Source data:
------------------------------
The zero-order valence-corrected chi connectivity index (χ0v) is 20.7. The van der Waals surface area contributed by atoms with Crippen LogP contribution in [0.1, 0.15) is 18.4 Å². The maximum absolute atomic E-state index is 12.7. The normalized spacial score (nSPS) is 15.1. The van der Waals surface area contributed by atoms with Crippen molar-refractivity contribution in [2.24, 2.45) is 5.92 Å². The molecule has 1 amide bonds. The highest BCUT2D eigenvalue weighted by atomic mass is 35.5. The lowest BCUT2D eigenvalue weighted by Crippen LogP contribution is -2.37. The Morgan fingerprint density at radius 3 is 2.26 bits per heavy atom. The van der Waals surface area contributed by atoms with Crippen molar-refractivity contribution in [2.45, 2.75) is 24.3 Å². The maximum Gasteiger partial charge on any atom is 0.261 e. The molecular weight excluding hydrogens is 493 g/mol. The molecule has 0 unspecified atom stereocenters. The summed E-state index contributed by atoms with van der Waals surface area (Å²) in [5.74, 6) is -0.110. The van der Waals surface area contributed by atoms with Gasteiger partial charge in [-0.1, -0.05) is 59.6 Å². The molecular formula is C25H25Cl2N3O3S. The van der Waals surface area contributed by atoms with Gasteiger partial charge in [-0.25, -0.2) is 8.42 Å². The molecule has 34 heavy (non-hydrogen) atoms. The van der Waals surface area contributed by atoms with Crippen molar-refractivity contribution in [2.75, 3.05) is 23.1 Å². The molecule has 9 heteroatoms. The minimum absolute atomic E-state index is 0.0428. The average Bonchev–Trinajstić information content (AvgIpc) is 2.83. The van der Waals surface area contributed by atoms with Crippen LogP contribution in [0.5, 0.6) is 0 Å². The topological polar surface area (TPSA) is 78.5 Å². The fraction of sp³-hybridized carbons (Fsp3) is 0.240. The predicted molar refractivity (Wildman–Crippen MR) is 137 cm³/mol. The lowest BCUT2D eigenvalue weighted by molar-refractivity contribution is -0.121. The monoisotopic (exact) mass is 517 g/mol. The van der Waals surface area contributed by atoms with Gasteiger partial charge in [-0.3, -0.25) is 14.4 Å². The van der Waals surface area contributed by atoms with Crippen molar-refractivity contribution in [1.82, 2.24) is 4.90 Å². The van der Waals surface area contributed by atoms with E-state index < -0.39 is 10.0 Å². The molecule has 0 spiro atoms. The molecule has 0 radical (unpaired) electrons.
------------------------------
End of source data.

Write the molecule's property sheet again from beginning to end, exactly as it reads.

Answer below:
The zero-order valence-corrected chi connectivity index (χ0v) is 20.7. The van der Waals surface area contributed by atoms with Crippen LogP contribution in [0.1, 0.15) is 18.4 Å². The maximum absolute atomic E-state index is 12.7. The normalized spacial score (nSPS) is 15.1. The van der Waals surface area contributed by atoms with Crippen molar-refractivity contribution in [2.24, 2.45) is 5.92 Å². The molecule has 1 amide bonds. The highest BCUT2D eigenvalue weighted by atomic mass is 35.5. The lowest BCUT2D eigenvalue weighted by Crippen LogP contribution is -2.37. The Morgan fingerprint density at radius 3 is 2.26 bits per heavy atom. The van der Waals surface area contributed by atoms with Crippen molar-refractivity contribution in [2.45, 2.75) is 24.3 Å². The maximum Gasteiger partial charge on any atom is 0.261 e. The molecular weight excluding hydrogens is 493 g/mol. The molecule has 0 unspecified atom stereocenters. The summed E-state index contributed by atoms with van der Waals surface area (Å²) in [5.74, 6) is -0.110. The van der Waals surface area contributed by atoms with Gasteiger partial charge in [-0.1, -0.05) is 59.6 Å². The molecular formula is C25H25Cl2N3O3S. The van der Waals surface area contributed by atoms with Gasteiger partial charge in [-0.25, -0.2) is 8.42 Å². The molecule has 34 heavy (non-hydrogen) atoms. The van der Waals surface area contributed by atoms with Crippen molar-refractivity contribution in [2.75, 3.05) is 23.1 Å². The molecule has 9 heteroatoms. The minimum absolute atomic E-state index is 0.0428. The average Bonchev–Trinajstić information content (AvgIpc) is 2.83. The van der Waals surface area contributed by atoms with Crippen LogP contribution in [0.5, 0.6) is 0 Å². The topological polar surface area (TPSA) is 78.5 Å². The fraction of sp³-hybridized carbons (Fsp3) is 0.240. The predicted molar refractivity (Wildman–Crippen MR) is 137 cm³/mol. The lowest BCUT2D eigenvalue weighted by molar-refractivity contribution is -0.121. The monoisotopic (exact) mass is 517 g/mol. The van der Waals surface area contributed by atoms with Gasteiger partial charge in [-0.3, -0.25) is 14.4 Å². The van der Waals surface area contributed by atoms with Crippen molar-refractivity contribution in [1.82, 2.24) is 4.90 Å². The van der Waals surface area contributed by atoms with E-state index < -0.39 is 10.0 Å². The molecule has 0 spiro atoms. The molecule has 0 radical (unpaired) electrons.